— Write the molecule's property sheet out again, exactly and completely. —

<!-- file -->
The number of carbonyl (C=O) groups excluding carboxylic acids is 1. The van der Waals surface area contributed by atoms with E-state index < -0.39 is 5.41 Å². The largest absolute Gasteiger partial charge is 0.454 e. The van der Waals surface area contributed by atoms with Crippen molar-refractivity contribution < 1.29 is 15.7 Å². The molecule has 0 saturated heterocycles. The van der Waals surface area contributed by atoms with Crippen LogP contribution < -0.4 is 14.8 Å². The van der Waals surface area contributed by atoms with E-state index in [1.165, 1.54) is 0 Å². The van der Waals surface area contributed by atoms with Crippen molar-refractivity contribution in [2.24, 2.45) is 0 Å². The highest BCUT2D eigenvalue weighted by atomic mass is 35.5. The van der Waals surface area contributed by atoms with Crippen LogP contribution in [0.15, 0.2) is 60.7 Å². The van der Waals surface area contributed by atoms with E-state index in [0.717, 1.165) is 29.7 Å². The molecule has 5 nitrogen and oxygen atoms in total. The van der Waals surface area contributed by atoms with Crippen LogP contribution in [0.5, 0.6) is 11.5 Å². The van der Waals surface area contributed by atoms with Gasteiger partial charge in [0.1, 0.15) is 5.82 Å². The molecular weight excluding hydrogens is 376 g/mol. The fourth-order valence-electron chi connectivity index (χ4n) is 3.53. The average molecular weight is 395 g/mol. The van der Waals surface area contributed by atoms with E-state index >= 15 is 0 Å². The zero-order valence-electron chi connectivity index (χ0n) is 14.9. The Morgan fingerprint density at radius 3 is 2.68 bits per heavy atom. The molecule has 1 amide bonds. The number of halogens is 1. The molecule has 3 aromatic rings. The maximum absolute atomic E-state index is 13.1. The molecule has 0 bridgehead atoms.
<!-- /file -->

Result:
The number of carbonyl (C=O) groups excluding carboxylic acids is 1. The van der Waals surface area contributed by atoms with E-state index < -0.39 is 5.41 Å². The largest absolute Gasteiger partial charge is 0.454 e. The van der Waals surface area contributed by atoms with Crippen molar-refractivity contribution < 1.29 is 15.7 Å². The molecule has 0 saturated heterocycles. The van der Waals surface area contributed by atoms with Crippen LogP contribution < -0.4 is 14.8 Å². The van der Waals surface area contributed by atoms with E-state index in [1.165, 1.54) is 0 Å². The van der Waals surface area contributed by atoms with Crippen molar-refractivity contribution in [2.24, 2.45) is 0 Å². The highest BCUT2D eigenvalue weighted by atomic mass is 35.5. The van der Waals surface area contributed by atoms with Crippen LogP contribution in [0.15, 0.2) is 60.7 Å². The van der Waals surface area contributed by atoms with E-state index in [0.717, 1.165) is 29.7 Å². The molecule has 5 nitrogen and oxygen atoms in total. The van der Waals surface area contributed by atoms with Crippen LogP contribution in [0.5, 0.6) is 11.5 Å². The van der Waals surface area contributed by atoms with Gasteiger partial charge in [0.1, 0.15) is 5.82 Å². The molecular weight excluding hydrogens is 376 g/mol. The fourth-order valence-electron chi connectivity index (χ4n) is 3.53. The average molecular weight is 395 g/mol. The van der Waals surface area contributed by atoms with E-state index >= 15 is 0 Å². The zero-order valence-electron chi connectivity index (χ0n) is 14.9. The Morgan fingerprint density at radius 3 is 2.68 bits per heavy atom. The molecule has 1 amide bonds. The number of halogens is 1. The molecule has 3 aromatic rings. The maximum absolute atomic E-state index is 13.1. The molecule has 0 bridgehead atoms.